Both versions are equally effective - they just speak to us in a different tone of voice. I prefer the color version because of its immediate impact, but I recognize the subtle value of the black and white version as well.

Your suggestion teaches us much, River King. 1. As a medium of abstraction, black and white photos can often speak more softly and mysteriously than color. They seem less real, and thereby offer more room for the imagination to explore them. On the other hand, black and white can often mute the immediacy of a color original -- softening its impact and power and making its meaning less obvious.

Your suggestion also illuminates a important principle: If we are choosing between using a B&W or color image, we must choose on the basis of how each medium expresses its meaning. We should never choose on the basis of form or "looks" alone. A lot of photographers on pbase are using black and white just because it looks "different" or more artful. That can be a huge mistake. We should choose our medium of expression based on how each best conveys the meaning we are trying to convey.

Thank you, River King, for making this suggestion. I will keep this image in color because it best fulfills my own purposes. However your suggestion offers us an extremely valuable learning suggestion. I would suggest you download this image and make your own conversion, and then compare the two side by side, and you will see this lesson demonstrated loudly and clearly.
Guest 09-Jan-2005 07:46
Phil, I feel this could be a great B&W photo subject. Wonderfing what it would look like in B&W. Nowadays when I shoot a photo, oftentime I keep in mind that some scenes would be the best in B&W and I go home to conver it to B&W since I use a digital camera. This picture really reminds me about B&W.
Phil Douglis06-Jan-2005 23:11
Thanks, Simon. Poignant is a good word for this the nature of this message. As you can see, there have been many interpretations. Glad you find it, and this gallery, of value and thanks for the comment.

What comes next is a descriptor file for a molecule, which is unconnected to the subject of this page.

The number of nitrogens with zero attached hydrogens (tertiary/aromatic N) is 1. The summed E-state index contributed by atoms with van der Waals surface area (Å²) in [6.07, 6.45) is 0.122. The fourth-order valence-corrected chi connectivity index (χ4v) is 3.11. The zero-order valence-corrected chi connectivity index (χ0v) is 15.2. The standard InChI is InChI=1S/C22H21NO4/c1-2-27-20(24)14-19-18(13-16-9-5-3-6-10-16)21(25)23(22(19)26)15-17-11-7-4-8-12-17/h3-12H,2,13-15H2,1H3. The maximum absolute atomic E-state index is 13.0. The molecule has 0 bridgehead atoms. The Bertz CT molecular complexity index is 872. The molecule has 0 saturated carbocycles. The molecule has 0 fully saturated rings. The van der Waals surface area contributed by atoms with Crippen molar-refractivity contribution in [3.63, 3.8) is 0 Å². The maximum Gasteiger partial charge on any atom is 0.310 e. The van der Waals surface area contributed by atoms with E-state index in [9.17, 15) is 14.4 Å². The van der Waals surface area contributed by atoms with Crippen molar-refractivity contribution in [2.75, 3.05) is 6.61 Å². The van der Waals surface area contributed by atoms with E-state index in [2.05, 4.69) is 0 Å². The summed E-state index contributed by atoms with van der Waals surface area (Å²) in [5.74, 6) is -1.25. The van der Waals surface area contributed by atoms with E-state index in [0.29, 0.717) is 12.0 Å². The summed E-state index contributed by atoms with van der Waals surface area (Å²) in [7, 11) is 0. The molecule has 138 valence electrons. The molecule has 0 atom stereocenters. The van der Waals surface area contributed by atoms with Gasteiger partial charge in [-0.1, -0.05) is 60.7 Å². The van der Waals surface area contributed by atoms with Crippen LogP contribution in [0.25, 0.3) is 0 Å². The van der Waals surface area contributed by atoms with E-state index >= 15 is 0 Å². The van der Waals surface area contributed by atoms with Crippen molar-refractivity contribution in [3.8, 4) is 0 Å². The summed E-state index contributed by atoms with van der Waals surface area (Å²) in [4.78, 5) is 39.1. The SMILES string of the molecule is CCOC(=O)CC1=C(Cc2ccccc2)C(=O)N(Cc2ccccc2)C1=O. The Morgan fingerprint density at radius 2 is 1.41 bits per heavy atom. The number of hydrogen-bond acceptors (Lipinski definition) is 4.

Guest 06-Jan-2005 13:16
The whole gallery is great but somehow I found this one the most poignant.
Great shot.
Phil Douglis23-Dec-2004 20:53
You have interpreted this image very much as I have, Mikel. The incongruity of a killing machine giving warmth to a a vulnerable animal on a bed of murderous steel does give us pause for thought.
Guest 23-Dec-2004 17:45
Well, supose that the motor was warm and so the dog was nice an confortable there. Anyway, it is also a kind of a social incongruity. You see some cold steel military oruga of the snows that has been designd to kill or help killing and then you see a very kind and human part in it that is the dog almost the personalized innocence and vulnerability at the same time.
Phil Douglis02-Dec-2004 04:19
You say it all here, Clara. And you are the first to see this dog as a metaphor for all of us.
Guest 01-Dec-2004 23:58
the dog is oblivious to the meaning of its seat. that's life. we all don't know where we are seated. life goes on. weapons of war die too. a dog curls comfortably.
Phil Douglis06-Nov-2004 19:29
Expressive photography is a universal language, Nut. It bridges cultures and overcomes language barriers. I might write my explanations and my comments in the English language, which is the only language I read and write. But I can also speak to you photographically, and judging from your comments, my images can also express my ideas and feelings to you -- as well as your brother!
nut 06-Nov-2004 07:32
Well, all below are what I got from your photo. That's what I saw here based on my own
personal background without knowledge of histories over here. A word once files everywhere.
In my country, some Thais don't know how to read, write or speak English. One of them is my
brother, he doesn't understand very well in English. If I show this to him with all English
description, he might walk away. But if I show him this photo and question him about his idea
about this photo. He will take a look and tell me all what he think about this.

Words can spread out all this world, but photo can spread out inside human thought.
Phil Douglis05-Nov-2004 19:47
I am delighted this image has caused such philosophical musings as you express here, Nut. I won't argue with any of it. All I can say is that people can read whatever they want to read into my photographs. If they can stimulate any thoughts, or stir the imagination in any way, they are doing their job.
nut 05-Nov-2004 09:57